for God so loved with worldIf every possession we have, every person we call friend, every family member, as well as our careers and/or our retirement plans, or our homes, and whatever else it is that takes up so much of our time and efforts, suddenly disappeared out of our lives, would we still believe in and cling to God (through our relationship with Jesus Christ) as the very source of our life? Would we believe that even in the worst of times He still knows what is best for us? Or do we cling to those “things” thinking they are our “proof” that He exists and that He loves us, and that we have somehow “arrived” by the acquisition of those things or during our constant chase after those things in this life? For the Christian, this material world that we live in is not our home. And the Bible makes that powerfully clear from beginning to end.

Jesus stated in Matthew 6:24, “No one can serve two masters. Either he will hate the one and love the other, or he will be devoted to the one and despise the other. You cannot serve both God and Money.”

1 John 2:15-16 (MSG) states, “Don’t love the world’s ways. Don’t love the world’s goods. Love of the world squeezes out love for the Father. Practically everything that goes on in the world—wanting your own way, wanting everything for yourself, wanting to appear important—has nothing to do with the Father. It just isolates you from him. The world and all its wanting, wanting, wanting is on the way out—but whoever does what God wants is set for eternity.” 

During the upcoming holiday season with all of its festivities, activities, parties, and gift buying and giving, let’s not lose sight of what really matters . . . .

And red cups don’t matter . . .

Only Jesus matters . . . .

For God so loved the world
that he gave his one and only Son,
that whoever believes in him
shall not perish but have eternal life.
For God did not send his Son
into the world to condemn the world,
but to save the world through him.
Whoever believes in him
is not condemned,

but whoever does not believe
stands condemned already

because they have not believed
in the name of God’s

One and Only Son
(Jesus Christ).

~John 3:16-18

YouTube Video: “Revelation Song” by Phillips, Craig & Dean:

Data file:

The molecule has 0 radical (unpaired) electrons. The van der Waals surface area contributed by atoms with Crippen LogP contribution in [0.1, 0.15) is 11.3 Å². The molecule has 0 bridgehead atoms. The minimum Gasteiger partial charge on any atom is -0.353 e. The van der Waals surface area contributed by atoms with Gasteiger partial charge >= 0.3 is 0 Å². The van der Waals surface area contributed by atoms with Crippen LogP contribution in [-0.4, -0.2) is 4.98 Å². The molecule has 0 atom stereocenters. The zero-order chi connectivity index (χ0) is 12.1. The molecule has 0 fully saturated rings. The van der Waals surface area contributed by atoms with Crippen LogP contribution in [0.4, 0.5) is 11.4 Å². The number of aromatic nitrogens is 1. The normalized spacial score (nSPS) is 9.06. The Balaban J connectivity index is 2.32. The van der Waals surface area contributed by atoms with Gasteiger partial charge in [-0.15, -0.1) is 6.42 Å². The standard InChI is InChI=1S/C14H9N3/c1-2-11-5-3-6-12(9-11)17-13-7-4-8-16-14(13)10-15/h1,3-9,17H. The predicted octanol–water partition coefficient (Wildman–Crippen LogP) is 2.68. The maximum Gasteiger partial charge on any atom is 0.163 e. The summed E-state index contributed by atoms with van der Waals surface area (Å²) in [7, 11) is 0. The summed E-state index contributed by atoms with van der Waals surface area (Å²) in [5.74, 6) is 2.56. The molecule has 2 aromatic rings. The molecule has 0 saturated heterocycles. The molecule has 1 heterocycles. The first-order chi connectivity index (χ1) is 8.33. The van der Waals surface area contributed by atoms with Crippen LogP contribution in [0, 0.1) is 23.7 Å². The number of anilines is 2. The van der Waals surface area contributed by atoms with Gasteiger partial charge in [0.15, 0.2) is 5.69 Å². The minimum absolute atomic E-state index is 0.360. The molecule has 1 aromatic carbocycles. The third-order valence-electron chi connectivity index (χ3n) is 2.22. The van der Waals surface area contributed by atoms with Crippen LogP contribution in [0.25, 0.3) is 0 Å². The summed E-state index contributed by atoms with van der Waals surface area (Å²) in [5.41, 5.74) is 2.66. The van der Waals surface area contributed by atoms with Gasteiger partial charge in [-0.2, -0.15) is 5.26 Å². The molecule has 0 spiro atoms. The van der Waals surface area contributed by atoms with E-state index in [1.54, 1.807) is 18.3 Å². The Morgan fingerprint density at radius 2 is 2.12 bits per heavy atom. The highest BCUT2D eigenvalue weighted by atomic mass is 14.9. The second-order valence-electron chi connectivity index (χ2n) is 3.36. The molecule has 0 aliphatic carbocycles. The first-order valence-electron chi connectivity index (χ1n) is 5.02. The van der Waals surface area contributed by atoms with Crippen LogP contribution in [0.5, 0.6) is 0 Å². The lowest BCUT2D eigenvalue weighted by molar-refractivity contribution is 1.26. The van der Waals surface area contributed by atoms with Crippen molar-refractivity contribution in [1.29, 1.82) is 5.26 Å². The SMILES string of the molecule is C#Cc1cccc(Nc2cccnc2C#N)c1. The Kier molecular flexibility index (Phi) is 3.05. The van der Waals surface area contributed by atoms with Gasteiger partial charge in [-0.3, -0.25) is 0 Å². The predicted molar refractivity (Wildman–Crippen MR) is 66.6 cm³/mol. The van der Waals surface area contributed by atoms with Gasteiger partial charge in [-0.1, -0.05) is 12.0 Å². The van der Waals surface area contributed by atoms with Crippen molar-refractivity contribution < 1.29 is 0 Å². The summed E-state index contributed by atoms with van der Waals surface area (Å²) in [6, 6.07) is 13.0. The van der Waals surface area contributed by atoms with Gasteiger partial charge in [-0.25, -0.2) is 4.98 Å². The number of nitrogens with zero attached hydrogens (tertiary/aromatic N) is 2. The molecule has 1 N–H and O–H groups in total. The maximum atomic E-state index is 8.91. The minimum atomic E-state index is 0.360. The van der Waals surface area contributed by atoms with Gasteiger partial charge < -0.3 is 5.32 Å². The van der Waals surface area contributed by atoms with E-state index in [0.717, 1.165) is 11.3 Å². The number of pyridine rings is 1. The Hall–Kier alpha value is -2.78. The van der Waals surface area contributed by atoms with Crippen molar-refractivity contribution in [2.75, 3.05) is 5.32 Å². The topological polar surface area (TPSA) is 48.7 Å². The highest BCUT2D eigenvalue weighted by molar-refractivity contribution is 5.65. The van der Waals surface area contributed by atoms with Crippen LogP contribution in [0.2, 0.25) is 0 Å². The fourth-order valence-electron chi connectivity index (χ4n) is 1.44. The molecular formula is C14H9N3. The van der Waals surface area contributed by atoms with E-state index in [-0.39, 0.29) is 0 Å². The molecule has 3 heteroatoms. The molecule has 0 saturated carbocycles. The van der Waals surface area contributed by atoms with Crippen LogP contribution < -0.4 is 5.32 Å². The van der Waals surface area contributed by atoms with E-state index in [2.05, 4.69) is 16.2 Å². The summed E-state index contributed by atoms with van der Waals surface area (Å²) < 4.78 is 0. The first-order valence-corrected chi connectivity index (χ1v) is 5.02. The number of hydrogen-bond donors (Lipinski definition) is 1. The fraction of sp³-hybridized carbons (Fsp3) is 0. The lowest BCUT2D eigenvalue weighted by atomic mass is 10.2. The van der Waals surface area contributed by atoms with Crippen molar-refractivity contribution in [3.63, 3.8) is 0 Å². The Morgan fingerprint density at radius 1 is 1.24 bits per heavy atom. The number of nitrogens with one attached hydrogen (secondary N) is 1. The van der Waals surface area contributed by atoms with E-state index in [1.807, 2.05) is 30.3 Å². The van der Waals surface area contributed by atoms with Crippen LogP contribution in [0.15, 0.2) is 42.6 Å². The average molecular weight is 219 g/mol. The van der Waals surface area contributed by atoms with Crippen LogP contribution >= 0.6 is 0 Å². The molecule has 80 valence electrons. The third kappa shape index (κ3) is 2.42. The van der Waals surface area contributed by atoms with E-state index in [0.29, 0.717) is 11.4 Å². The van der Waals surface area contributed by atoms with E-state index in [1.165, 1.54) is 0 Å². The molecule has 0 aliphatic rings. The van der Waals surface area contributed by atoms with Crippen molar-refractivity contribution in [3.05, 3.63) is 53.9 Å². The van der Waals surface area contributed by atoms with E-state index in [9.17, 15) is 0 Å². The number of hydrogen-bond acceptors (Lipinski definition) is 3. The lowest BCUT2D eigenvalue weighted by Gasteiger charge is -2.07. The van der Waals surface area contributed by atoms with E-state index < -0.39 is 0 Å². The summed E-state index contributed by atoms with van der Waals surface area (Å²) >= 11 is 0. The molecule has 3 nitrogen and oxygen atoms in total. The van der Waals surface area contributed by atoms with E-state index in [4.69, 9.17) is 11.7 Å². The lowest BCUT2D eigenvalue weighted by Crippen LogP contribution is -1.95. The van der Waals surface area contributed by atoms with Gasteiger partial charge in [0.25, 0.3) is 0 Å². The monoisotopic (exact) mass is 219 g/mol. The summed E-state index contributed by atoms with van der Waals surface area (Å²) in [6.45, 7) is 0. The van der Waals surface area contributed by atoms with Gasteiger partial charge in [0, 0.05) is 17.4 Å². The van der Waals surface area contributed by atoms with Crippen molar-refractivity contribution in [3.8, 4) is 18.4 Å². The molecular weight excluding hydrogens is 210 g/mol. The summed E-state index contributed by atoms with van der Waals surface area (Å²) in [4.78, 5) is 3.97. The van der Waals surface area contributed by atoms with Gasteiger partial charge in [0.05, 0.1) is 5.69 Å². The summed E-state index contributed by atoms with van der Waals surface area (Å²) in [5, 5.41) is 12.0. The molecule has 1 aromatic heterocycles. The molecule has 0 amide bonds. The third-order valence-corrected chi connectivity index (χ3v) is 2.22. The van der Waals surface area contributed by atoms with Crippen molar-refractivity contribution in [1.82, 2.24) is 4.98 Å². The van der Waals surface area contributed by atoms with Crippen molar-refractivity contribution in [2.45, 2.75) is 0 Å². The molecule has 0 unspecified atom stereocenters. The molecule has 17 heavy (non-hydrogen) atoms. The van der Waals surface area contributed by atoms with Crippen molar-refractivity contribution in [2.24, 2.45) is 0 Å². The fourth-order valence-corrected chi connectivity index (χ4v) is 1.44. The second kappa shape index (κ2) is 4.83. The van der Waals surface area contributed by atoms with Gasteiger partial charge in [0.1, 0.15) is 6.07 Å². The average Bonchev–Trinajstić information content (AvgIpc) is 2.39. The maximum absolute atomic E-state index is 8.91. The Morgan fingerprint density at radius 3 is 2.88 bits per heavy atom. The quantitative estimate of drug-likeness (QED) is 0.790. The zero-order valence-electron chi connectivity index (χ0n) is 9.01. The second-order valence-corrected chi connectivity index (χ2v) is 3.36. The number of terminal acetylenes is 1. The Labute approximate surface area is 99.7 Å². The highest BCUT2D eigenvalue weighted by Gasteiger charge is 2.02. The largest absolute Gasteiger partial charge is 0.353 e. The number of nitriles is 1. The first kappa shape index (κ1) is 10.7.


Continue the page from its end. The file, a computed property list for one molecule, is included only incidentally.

Photo #1 credit here (photo courtesy of Starbucks)
Photo #2 credit here
Photo #3 credit here

One Day at a Time

one_day_at_a_timeI’ve been traveling a lot in the past month since I took off for Des Moines, Iowa, from Orlando, Florida, on October 7th to attending the wedding of my youngest nephew (see my last two blog posts titled, A Love Song,” and You Can Go Home Again”). I’ve covered over 3,500 miles of highways traveling through Atlanta, Nashville, southern Illinois and into Iowa to Des Moines; and then on my return trip back to Orlando I took a southern route hitting afternoon rush hour traffic in Kansas City and, again, rush hour traffic the next morning while traveling through Dallas/Fort Worth and east on I-20 into Louisiana and Mississippi with a stop in Biloxi for two nights before finishing the final leg of the trip to Orlando.

And, as if that wasn’t enough, once I got back to Orlando I decided it was time to travel to the west coast of Florida where I had previously lived for over four years to go through some boxes in my storage unit that I had put in it when I left that town to go to Orlando at the end of March 2014. I spent three days rummaging through my stuff and returned to Orlando, only to return again a few days later to that area as I decided there were a couple of things I want to keep with me that I had put in the storage unit. And that is where I am right now.

And again, as if I haven’t traveled enough lately (well, I do love road trips), in a scant two plus weeks and right before Thanksgiving I will be taking another road trip. This time it will be to Arkansas where I will be house sitting the home of my best friend and her husband while they are away for a period of time in Iowa taking care of her elderly mother.

Obviously, all of this traveling of late hasn’t left much time for blog post writing but that’s okay. With over 400 blog posts written during the past four plus years I can use a break every now and then. And I’ve been reminded of one thing over and over again during all of this traveling that I’ve been doing that I didn’t have a clue I would be doing when the month of October opened up. And that reminder is a fact that we all need to keep in mind while we are making our plans for the future–that life only unfolds one day at a time, and we really don’t know what a day may bring even with our best laid intentions and plans.